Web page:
Upmarket Swiss chocolate maker Lindt & Sprüngli is anticipating an improved second half of 2008 despite tough economic conditions weighing on growth so far this year. 

The Swiss chocolate producer posted an 11.6% rise in first-half operating profit to CHF33.6m (US$30.53m) yesterday (26 August) on sales 3% higher at CHF1.17bn. Net profit grew by 4.6% to CHF 22.9m.

Lindt posted organic sales growth of 7.9%, which it noted was "above the market average". The company said the market environment would "remain tense" but said the impact of price rises brought in this spring would accelerate during the second half of the year, leading to full-year organic sales growth of 8-10%.

Lindt also maintained its medium to long-term forecast of 6% to 8% annual revenue growth.

"Lindt & Sprüngli is convinced that growth rates in the premium chocolate sector will
continue to outstrip development of the market in general in the medium and long term," the company said in a statement.

Independent analyst James Amoroso concurred. He told just-food: "The 'relatively' weak organic growth of 7.9% (still very strong in a peer comparison) should not be extrapolated to the second half and beyond."

Like the rest of the food industry, Lindt had to deal with difficult global economic conditions, increased raw materials and energy prices and constricting consumer spending.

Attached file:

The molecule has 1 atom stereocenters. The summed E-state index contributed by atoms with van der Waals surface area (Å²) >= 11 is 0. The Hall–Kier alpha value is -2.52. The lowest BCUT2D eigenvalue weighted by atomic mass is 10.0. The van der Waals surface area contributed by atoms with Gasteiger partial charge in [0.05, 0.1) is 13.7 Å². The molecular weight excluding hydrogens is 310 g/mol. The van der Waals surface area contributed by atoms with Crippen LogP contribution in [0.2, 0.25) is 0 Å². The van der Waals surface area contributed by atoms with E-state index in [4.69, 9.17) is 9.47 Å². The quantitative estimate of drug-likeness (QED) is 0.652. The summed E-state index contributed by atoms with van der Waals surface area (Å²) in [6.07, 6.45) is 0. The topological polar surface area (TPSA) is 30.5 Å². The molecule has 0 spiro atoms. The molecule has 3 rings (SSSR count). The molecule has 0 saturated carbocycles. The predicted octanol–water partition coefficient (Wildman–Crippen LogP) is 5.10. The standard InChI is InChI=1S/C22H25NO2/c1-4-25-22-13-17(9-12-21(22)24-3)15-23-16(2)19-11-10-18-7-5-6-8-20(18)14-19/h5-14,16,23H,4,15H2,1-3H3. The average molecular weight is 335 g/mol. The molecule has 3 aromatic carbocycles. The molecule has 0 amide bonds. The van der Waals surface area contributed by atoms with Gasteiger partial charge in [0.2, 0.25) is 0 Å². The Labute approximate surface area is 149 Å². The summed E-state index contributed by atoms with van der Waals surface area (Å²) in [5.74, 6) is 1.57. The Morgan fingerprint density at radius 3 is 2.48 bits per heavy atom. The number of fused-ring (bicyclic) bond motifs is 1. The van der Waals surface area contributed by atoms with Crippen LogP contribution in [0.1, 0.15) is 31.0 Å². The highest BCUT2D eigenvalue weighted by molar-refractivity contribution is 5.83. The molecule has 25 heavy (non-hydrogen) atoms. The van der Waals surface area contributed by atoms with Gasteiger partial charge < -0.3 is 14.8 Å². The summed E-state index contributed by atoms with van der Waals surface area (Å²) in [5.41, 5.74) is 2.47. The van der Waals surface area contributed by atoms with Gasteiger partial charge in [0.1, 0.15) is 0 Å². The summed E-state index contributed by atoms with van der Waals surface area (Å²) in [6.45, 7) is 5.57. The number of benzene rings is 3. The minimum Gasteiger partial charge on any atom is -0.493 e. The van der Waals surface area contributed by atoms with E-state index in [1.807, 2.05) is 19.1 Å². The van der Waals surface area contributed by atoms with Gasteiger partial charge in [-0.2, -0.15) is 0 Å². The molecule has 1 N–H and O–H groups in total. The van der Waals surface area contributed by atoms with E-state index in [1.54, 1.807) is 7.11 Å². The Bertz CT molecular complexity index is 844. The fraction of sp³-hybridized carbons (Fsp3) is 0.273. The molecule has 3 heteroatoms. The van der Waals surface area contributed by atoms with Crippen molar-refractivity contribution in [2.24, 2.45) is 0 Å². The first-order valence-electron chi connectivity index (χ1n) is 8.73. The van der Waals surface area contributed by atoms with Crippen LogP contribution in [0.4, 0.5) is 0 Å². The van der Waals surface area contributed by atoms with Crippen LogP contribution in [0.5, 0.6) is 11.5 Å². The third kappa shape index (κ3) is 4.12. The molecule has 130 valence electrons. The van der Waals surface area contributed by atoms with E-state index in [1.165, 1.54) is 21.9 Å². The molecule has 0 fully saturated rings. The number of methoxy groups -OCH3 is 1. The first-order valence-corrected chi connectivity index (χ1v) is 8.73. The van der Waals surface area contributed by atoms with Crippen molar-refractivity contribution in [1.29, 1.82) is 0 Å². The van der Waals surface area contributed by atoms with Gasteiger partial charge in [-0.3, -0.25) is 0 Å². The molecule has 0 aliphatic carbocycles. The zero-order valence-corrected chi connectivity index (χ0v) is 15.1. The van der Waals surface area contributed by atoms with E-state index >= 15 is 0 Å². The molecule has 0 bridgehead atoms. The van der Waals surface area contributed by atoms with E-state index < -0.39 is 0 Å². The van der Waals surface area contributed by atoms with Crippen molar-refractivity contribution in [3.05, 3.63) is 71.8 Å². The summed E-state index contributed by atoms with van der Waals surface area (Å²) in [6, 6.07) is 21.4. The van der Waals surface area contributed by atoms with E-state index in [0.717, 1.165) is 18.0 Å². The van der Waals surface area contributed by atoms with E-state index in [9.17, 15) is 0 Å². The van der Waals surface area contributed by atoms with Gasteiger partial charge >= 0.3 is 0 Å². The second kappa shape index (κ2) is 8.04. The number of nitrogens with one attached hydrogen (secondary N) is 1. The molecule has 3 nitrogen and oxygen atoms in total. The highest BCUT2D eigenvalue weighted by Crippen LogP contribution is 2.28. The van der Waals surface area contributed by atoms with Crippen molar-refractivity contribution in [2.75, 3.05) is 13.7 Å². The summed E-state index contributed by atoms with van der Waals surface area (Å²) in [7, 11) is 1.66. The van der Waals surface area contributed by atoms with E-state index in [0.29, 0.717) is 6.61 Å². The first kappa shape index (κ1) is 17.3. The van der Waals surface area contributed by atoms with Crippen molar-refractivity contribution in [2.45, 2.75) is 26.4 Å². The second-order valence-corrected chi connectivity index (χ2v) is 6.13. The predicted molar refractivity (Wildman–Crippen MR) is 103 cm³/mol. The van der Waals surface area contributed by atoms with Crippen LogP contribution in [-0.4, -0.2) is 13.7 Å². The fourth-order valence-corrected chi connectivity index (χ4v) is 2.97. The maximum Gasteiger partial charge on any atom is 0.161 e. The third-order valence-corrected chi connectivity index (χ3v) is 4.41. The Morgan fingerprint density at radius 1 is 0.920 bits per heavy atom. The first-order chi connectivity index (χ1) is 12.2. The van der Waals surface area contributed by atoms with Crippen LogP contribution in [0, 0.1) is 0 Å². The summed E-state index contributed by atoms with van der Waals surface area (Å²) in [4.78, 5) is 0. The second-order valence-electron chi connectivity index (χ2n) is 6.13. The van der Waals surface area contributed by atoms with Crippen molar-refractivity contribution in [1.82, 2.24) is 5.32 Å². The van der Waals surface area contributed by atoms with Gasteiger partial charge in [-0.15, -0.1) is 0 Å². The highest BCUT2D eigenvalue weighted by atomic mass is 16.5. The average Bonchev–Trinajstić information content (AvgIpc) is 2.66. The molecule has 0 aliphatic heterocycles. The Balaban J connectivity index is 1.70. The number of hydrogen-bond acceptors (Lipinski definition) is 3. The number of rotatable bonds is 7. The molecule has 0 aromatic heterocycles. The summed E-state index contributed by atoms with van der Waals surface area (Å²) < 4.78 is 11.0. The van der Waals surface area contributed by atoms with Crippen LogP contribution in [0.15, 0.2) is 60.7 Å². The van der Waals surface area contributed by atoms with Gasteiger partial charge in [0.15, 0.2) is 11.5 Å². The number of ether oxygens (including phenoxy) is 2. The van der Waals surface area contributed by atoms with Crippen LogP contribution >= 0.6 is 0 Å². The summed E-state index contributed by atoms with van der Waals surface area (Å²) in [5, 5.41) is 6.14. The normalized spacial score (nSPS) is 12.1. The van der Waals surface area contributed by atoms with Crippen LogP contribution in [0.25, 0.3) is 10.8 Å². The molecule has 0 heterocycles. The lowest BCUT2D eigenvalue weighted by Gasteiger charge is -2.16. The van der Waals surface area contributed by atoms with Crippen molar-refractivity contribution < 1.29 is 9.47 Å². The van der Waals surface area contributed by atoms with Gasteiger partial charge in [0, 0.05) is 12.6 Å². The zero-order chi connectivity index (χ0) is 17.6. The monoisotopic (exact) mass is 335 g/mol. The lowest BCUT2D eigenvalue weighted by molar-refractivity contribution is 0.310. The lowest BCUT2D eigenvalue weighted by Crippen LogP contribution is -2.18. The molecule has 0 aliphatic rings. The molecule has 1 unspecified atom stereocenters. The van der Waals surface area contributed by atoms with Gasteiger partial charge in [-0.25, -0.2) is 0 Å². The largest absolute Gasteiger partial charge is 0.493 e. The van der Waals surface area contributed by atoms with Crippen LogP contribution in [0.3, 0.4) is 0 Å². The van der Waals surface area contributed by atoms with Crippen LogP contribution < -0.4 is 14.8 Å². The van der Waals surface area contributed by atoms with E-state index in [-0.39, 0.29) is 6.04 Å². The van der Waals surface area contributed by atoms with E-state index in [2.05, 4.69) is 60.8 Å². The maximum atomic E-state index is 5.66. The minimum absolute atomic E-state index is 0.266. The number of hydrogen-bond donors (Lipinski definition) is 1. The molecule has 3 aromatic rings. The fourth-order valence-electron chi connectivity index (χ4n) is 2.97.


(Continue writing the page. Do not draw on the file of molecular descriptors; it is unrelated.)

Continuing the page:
Amoroso also noted that Lindt did not increase Easter and Valentine's Day product pricing as prices were negotiated last year, hence the low 3.5% price increase overall in the first half.

"Because Lindt is a big exporter to the USD and GBP markets, the company put on the 'promotional' brakes somewhat in the US and UK, to combat higher input costs, no Easter price increase and the forex impact," Amoroso observed.

Added to these woes, in Germany, Kraft Foods implemented an everyday low price of EUR49 - down from EUR89 - for 100g Milka to gain market share.

"I heard Milka grew 30% and everyone lost share in the tablet segment. This killed the market at a time when the market was trying to increase prices. Even Lindt could not escape this 'tactical nuclear attack'. But Kraft's move is a one-off and not sustainable," Amoroso said.
 
While these factors have had a negative impact on Lindt's first-half results, Amoroso said that he does not foresee them continuing into the second half.

"Most of these factors will improve in the second half. I believe that history will show H1 2008 organic growth to be a blip rather that a trend change," Amoroso added.